Here’s the cool part. The queen asks Altrincham to step out and send in her private secretary. When Lord A. is told to come back in by Martin, Elizabeth has vanished without even using the door! I hope there was a secret passageway concealed by a tapestry or something.
And so when Christmas comes around, in roll the BBC cameras. Elizabeth doesn’t seem super comfortable with making these concessions; indeed, she feels like a “common little showgirl” making a televised Christmas speech. You can’t help but feel sorry for her while she nervously practices her lines under her breath. Nonetheless, she does a jolly good job of welcoming the British public into the peace of her own home, before reading a few lines from Pilgrim s Progress and wrapping things up. Everyone applauds, but the queen does not look impressed.
Six months later, another concession is realized: It’s time for the first-ever Garden Party. Elizabeth and her mother watch as a car dealer, a boxer named Harry “The Hammer” Jones, a local restaurateur, a bus driver, a bank clerk, and a “woman policeman” traipse up the path of Buckingham Palace. The Queen Mum is far from thrilled about opening up and becoming more like the average folk. She harps on about losing their authority, absolutism, and divine rights, and sees the whole thing as an embarrassment. She’s even gloomy enough to proclaim they’ll soon become nothing at all, just marionettes. And on that cheerful note, the ladies put on their gloves and head out to meet the common plebs attending their garden shindig.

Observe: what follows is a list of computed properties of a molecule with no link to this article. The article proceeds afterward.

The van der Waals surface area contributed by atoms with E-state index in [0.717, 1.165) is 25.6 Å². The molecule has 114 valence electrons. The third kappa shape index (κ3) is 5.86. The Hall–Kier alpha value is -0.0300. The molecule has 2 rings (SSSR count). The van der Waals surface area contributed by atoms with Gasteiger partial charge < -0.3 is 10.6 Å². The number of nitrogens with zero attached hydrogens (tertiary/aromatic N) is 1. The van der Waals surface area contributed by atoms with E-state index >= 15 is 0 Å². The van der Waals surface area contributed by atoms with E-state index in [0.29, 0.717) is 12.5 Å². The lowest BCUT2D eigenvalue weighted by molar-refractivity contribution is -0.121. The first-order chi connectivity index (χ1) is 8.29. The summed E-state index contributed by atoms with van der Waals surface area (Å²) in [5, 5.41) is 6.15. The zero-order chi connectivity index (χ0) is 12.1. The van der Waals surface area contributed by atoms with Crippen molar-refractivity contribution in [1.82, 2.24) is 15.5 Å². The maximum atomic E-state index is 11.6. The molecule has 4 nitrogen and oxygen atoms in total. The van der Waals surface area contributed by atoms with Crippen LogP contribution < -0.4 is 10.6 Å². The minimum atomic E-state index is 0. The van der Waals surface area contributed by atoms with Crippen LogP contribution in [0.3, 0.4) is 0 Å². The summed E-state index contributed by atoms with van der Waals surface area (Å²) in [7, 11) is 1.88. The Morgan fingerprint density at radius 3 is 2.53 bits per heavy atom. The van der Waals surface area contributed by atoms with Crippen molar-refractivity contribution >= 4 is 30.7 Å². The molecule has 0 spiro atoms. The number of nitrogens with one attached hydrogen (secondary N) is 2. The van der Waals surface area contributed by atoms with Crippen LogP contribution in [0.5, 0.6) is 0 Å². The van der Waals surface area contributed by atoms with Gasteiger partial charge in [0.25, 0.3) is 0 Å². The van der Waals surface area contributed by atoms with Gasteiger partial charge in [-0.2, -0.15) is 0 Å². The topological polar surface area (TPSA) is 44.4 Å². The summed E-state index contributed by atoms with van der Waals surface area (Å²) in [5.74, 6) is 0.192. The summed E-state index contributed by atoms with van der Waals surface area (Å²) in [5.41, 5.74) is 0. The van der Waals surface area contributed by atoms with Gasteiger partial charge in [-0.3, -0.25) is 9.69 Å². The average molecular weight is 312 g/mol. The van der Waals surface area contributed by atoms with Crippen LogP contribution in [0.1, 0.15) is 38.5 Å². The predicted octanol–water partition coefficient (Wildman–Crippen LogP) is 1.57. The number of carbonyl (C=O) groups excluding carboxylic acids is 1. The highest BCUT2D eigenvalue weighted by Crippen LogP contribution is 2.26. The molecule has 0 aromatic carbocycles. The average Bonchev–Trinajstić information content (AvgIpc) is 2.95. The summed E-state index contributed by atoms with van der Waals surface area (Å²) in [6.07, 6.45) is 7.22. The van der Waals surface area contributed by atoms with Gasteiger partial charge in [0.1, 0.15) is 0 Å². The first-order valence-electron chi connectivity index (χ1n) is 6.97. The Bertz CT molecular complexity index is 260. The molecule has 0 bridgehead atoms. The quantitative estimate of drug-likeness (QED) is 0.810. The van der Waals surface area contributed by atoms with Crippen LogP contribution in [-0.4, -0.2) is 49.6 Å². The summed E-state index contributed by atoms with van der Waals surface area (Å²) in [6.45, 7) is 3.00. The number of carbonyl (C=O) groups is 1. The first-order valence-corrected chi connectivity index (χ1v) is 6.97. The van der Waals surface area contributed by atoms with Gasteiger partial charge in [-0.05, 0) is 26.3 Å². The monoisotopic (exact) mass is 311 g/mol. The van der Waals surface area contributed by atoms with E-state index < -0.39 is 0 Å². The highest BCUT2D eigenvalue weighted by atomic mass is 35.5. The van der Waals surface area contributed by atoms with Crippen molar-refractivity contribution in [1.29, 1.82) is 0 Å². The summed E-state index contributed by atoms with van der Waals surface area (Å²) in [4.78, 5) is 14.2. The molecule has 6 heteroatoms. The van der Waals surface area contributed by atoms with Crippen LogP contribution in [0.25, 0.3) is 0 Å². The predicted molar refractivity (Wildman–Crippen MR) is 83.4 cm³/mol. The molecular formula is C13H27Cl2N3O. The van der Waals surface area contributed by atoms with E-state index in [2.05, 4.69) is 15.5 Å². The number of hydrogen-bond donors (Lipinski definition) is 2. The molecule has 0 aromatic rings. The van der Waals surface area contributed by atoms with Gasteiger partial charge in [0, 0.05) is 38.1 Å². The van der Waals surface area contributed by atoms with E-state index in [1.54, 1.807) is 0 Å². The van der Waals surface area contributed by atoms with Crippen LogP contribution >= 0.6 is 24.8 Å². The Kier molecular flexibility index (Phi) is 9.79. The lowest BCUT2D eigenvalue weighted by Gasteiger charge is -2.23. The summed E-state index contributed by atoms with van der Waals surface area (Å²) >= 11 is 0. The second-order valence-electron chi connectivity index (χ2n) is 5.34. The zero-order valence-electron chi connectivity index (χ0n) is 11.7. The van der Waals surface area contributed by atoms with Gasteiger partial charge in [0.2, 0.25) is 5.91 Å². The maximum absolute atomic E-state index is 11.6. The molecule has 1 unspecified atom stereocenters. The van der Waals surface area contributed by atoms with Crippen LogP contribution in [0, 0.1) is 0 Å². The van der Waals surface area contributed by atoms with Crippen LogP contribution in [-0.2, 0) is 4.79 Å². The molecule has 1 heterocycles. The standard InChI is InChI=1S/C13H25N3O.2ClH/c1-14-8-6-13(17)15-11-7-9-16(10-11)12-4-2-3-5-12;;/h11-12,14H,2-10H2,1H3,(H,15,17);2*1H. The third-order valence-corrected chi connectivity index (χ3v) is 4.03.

(Fun fact: In the end, almost all of Lord Altrincham’s proposed changes were implemented, and the palace conceded that he did as much as anyone to help the monarchy in the 20th century. He renounced his title and became John Grigg.)